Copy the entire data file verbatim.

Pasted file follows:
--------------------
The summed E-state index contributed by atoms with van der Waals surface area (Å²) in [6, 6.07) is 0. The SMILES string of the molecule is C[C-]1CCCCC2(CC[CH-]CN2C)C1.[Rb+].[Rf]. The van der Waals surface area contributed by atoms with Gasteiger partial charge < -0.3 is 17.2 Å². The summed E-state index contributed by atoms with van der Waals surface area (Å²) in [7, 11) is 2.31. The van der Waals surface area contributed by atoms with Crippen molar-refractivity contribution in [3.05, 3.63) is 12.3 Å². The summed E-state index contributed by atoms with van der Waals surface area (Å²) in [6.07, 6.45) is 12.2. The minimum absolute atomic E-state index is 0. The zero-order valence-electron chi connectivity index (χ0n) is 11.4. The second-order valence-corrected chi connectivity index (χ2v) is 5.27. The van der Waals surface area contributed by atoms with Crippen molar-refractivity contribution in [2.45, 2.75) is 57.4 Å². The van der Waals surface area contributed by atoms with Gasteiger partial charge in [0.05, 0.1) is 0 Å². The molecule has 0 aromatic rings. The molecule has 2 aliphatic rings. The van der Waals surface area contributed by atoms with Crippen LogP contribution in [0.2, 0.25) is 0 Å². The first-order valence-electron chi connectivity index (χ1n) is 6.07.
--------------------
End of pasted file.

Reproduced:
The summed E-state index contributed by atoms with van der Waals surface area (Å²) in [6, 6.07) is 0. The SMILES string of the molecule is C[C-]1CCCCC2(CC[CH-]CN2C)C1.[Rb+].[Rf]. The van der Waals surface area contributed by atoms with Gasteiger partial charge < -0.3 is 17.2 Å². The summed E-state index contributed by atoms with van der Waals surface area (Å²) in [7, 11) is 2.31. The van der Waals surface area contributed by atoms with Crippen molar-refractivity contribution in [3.05, 3.63) is 12.3 Å². The summed E-state index contributed by atoms with van der Waals surface area (Å²) in [6.07, 6.45) is 12.2. The minimum absolute atomic E-state index is 0. The zero-order valence-electron chi connectivity index (χ0n) is 11.4. The second-order valence-corrected chi connectivity index (χ2v) is 5.27. The van der Waals surface area contributed by atoms with Crippen molar-refractivity contribution in [2.45, 2.75) is 57.4 Å². The van der Waals surface area contributed by atoms with Gasteiger partial charge in [0.05, 0.1) is 0 Å². The molecule has 0 aromatic rings. The molecule has 2 aliphatic rings. The van der Waals surface area contributed by atoms with Crippen LogP contribution in [0.2, 0.25) is 0 Å². The first-order valence-electron chi connectivity index (χ1n) is 6.07.